Banks are now consistently loosening their credit standards every year as they slowly ease up from the strict standards set in place after the financial crisis.

The loosening, however, is by no means a return to the way banks did business in the run-up to the crisis, with underwriting practices remaining satisfactory for the past 12-month period, according to the Office of the Comptroller of the Currency’s 22nd Annual Survey of Credit Underwriting Practices.

The survey is a compilation of examiner observations and assessments of credit underwriting standards and practices at 93 of the largest national banks and FSAs supervised by the OCC. The survey results cover the 12-month period ending June 30, 2016, and the survey also covers loans totaling $5.2 trillion, representing 90% of all loans in the federal banking system.

As it stands, credit overall in the mortgage market is very tight. Laurie Goodman recently penned a blog for the Urban Institute that brought the severity of the credit situation into the spotlight, urging that “a near-zero-default environment is clear evidence that we need to open up the credit box and lend to borrowers with less-than-perfect credit." This is slowly starting to change.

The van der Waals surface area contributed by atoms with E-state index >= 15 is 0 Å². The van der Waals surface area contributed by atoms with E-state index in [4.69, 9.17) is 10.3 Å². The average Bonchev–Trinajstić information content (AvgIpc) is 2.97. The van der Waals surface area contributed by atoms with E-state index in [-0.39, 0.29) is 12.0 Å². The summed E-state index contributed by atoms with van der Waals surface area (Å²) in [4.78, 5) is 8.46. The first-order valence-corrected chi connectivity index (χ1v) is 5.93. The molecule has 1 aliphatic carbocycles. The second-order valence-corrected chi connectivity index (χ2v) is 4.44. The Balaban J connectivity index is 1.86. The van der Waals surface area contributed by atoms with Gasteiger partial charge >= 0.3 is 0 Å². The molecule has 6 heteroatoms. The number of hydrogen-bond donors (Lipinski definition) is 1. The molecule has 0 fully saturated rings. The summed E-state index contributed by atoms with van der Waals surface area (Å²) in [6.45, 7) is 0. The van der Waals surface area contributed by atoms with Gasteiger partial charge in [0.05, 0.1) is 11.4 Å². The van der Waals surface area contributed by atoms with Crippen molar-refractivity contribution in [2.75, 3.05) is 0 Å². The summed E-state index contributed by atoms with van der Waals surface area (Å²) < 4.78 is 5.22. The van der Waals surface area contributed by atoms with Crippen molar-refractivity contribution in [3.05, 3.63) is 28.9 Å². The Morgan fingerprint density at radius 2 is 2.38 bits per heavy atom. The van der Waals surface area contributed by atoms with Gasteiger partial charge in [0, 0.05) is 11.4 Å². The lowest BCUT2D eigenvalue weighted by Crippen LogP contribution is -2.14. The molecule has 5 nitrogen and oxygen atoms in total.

As a whole, the OCC survey found that underwriting practices among national banks and federal savings associations (FSAs) eased for a fourth consecutive year in 2016.

This was especially true for residential real estate loans, a trend also witnessed in the 2015 survey.

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(Source: OCC)

For residential lending, 15% of banks eased practices, a level not seen since 2007, the survey reported.

The easing is attributed to the changes in the competitive environment, market strategy, risk appetite and product performance.

“During the 12-month survey period, underwriting practices remained satisfactory. But an increasing tolerance for looser underwriting has resulted in a continued movement from more conservative to more moderate underwriting practices,” said Grace Dailey, senior deputy comptroller and chief national bank examiner. "While this movement is consistent with past credit cycles at a similar stage, credit risk is expected to increase if the trends we see today continue.”